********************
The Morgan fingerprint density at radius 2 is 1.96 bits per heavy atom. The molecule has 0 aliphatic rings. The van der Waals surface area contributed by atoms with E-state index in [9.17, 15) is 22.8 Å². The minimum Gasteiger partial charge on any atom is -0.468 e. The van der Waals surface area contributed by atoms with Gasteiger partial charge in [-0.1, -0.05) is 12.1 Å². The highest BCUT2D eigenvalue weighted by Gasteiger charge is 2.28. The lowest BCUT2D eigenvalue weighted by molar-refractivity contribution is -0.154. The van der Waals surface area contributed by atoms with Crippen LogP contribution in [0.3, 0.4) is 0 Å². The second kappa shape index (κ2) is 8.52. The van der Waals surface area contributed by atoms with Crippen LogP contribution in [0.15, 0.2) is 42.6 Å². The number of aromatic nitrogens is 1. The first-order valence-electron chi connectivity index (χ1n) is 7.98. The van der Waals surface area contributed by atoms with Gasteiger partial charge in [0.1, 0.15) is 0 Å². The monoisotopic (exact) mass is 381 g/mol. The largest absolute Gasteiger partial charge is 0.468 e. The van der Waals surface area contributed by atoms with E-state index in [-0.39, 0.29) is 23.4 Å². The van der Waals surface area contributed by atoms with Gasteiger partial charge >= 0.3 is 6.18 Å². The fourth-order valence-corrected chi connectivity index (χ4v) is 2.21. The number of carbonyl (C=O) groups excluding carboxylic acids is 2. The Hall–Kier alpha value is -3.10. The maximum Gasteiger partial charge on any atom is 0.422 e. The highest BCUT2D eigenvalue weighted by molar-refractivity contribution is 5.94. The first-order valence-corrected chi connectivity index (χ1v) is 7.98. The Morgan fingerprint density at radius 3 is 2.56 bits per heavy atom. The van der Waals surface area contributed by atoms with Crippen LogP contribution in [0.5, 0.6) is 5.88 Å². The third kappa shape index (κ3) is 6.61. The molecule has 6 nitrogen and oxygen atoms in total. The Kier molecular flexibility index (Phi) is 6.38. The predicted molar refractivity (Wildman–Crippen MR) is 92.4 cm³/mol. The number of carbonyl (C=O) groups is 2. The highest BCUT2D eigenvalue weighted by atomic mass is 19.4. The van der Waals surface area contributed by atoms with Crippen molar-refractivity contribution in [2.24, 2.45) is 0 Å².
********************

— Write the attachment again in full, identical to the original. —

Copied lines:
The Morgan fingerprint density at radius 2 is 1.96 bits per heavy atom. The molecule has 0 aliphatic rings. The van der Waals surface area contributed by atoms with E-state index in [9.17, 15) is 22.8 Å². The minimum Gasteiger partial charge on any atom is -0.468 e. The van der Waals surface area contributed by atoms with Gasteiger partial charge in [-0.1, -0.05) is 12.1 Å². The highest BCUT2D eigenvalue weighted by Gasteiger charge is 2.28. The lowest BCUT2D eigenvalue weighted by molar-refractivity contribution is -0.154. The van der Waals surface area contributed by atoms with Crippen LogP contribution in [0.3, 0.4) is 0 Å². The second kappa shape index (κ2) is 8.52. The van der Waals surface area contributed by atoms with Crippen LogP contribution in [0.15, 0.2) is 42.6 Å². The number of aromatic nitrogens is 1. The first-order valence-electron chi connectivity index (χ1n) is 7.98. The van der Waals surface area contributed by atoms with Gasteiger partial charge in [0.1, 0.15) is 0 Å². The monoisotopic (exact) mass is 381 g/mol. The largest absolute Gasteiger partial charge is 0.468 e. The van der Waals surface area contributed by atoms with E-state index in [-0.39, 0.29) is 23.4 Å². The van der Waals surface area contributed by atoms with Gasteiger partial charge >= 0.3 is 6.18 Å². The fourth-order valence-corrected chi connectivity index (χ4v) is 2.21. The number of carbonyl (C=O) groups excluding carboxylic acids is 2. The Hall–Kier alpha value is -3.10. The maximum Gasteiger partial charge on any atom is 0.422 e. The highest BCUT2D eigenvalue weighted by molar-refractivity contribution is 5.94. The first-order valence-corrected chi connectivity index (χ1v) is 7.98. The Morgan fingerprint density at radius 3 is 2.56 bits per heavy atom. The van der Waals surface area contributed by atoms with Crippen LogP contribution in [0.5, 0.6) is 5.88 Å². The third kappa shape index (κ3) is 6.61. The molecule has 6 nitrogen and oxygen atoms in total. The Kier molecular flexibility index (Phi) is 6.38. The predicted molar refractivity (Wildman–Crippen MR) is 92.4 cm³/mol. The number of carbonyl (C=O) groups is 2. The highest BCUT2D eigenvalue weighted by atomic mass is 19.4. The van der Waals surface area contributed by atoms with Crippen molar-refractivity contribution in [2.24, 2.45) is 0 Å².